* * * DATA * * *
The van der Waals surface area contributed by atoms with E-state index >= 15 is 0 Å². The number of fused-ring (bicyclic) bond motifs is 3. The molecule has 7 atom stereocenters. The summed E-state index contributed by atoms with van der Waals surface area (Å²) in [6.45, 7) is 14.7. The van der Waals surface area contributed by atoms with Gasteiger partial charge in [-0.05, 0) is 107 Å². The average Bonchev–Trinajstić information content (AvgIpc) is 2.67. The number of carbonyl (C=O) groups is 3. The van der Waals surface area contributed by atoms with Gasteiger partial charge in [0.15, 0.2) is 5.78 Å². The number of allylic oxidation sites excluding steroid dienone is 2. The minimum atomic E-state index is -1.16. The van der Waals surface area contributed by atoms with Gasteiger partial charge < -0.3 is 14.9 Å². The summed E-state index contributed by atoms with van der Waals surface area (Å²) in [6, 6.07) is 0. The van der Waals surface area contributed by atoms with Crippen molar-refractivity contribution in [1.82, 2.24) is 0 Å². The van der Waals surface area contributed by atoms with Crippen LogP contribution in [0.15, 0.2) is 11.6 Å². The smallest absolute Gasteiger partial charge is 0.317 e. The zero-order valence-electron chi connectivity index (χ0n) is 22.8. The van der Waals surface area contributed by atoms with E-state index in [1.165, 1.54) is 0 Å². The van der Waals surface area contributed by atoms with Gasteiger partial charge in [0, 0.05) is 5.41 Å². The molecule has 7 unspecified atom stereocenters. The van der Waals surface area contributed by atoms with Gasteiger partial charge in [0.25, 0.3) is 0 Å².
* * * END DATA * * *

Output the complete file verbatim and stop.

The van der Waals surface area contributed by atoms with E-state index >= 15 is 0 Å². The number of fused-ring (bicyclic) bond motifs is 3. The molecule has 7 atom stereocenters. The summed E-state index contributed by atoms with van der Waals surface area (Å²) in [6.45, 7) is 14.7. The van der Waals surface area contributed by atoms with Gasteiger partial charge in [-0.05, 0) is 107 Å². The average Bonchev–Trinajstić information content (AvgIpc) is 2.67. The number of carbonyl (C=O) groups is 3. The van der Waals surface area contributed by atoms with Gasteiger partial charge in [0.15, 0.2) is 5.78 Å². The number of allylic oxidation sites excluding steroid dienone is 2. The minimum atomic E-state index is -1.16. The van der Waals surface area contributed by atoms with Gasteiger partial charge < -0.3 is 14.9 Å². The summed E-state index contributed by atoms with van der Waals surface area (Å²) in [6, 6.07) is 0. The van der Waals surface area contributed by atoms with Crippen molar-refractivity contribution in [1.82, 2.24) is 0 Å². The van der Waals surface area contributed by atoms with Crippen LogP contribution in [0.15, 0.2) is 11.6 Å². The smallest absolute Gasteiger partial charge is 0.317 e. The zero-order valence-electron chi connectivity index (χ0n) is 22.8. The van der Waals surface area contributed by atoms with E-state index in [1.165, 1.54) is 0 Å². The van der Waals surface area contributed by atoms with Gasteiger partial charge in [0, 0.05) is 5.41 Å². The molecule has 7 unspecified atom stereocenters. The van der Waals surface area contributed by atoms with Gasteiger partial charge in [0.25, 0.3) is 0 Å².